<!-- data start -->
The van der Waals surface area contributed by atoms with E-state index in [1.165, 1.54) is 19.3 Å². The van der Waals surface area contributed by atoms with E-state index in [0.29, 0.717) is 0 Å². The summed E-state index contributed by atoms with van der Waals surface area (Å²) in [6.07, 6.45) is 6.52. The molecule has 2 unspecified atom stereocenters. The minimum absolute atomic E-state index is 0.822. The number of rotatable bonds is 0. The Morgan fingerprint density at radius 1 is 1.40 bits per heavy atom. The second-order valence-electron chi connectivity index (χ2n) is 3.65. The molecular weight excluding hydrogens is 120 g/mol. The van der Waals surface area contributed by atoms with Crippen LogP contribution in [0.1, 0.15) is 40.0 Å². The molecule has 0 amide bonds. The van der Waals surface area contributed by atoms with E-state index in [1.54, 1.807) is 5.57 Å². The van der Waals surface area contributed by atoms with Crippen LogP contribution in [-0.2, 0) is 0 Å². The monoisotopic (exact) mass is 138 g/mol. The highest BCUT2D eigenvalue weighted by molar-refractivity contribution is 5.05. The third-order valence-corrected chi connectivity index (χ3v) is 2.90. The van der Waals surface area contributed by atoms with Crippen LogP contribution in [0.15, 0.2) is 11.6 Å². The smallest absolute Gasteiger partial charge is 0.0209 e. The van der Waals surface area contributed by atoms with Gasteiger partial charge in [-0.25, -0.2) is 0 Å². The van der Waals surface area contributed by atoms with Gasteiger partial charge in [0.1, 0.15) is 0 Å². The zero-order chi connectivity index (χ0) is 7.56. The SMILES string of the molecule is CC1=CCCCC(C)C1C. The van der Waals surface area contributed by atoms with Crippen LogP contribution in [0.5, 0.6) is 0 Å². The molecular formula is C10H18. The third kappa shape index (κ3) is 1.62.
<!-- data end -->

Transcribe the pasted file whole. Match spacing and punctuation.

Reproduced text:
The van der Waals surface area contributed by atoms with E-state index in [1.165, 1.54) is 19.3 Å². The van der Waals surface area contributed by atoms with E-state index in [0.29, 0.717) is 0 Å². The summed E-state index contributed by atoms with van der Waals surface area (Å²) in [6.07, 6.45) is 6.52. The molecule has 2 unspecified atom stereocenters. The minimum absolute atomic E-state index is 0.822. The number of rotatable bonds is 0. The Morgan fingerprint density at radius 1 is 1.40 bits per heavy atom. The second-order valence-electron chi connectivity index (χ2n) is 3.65. The molecular weight excluding hydrogens is 120 g/mol. The van der Waals surface area contributed by atoms with Crippen LogP contribution in [0.1, 0.15) is 40.0 Å². The molecule has 0 amide bonds. The van der Waals surface area contributed by atoms with E-state index in [1.54, 1.807) is 5.57 Å². The van der Waals surface area contributed by atoms with Crippen LogP contribution in [-0.2, 0) is 0 Å². The monoisotopic (exact) mass is 138 g/mol. The highest BCUT2D eigenvalue weighted by molar-refractivity contribution is 5.05. The third-order valence-corrected chi connectivity index (χ3v) is 2.90. The van der Waals surface area contributed by atoms with Crippen LogP contribution in [0.15, 0.2) is 11.6 Å². The smallest absolute Gasteiger partial charge is 0.0209 e. The van der Waals surface area contributed by atoms with Gasteiger partial charge in [-0.25, -0.2) is 0 Å². The van der Waals surface area contributed by atoms with Gasteiger partial charge in [0.1, 0.15) is 0 Å². The zero-order chi connectivity index (χ0) is 7.56. The SMILES string of the molecule is CC1=CCCCC(C)C1C. The van der Waals surface area contributed by atoms with Crippen LogP contribution in [0.5, 0.6) is 0 Å². The molecular formula is C10H18. The third kappa shape index (κ3) is 1.62.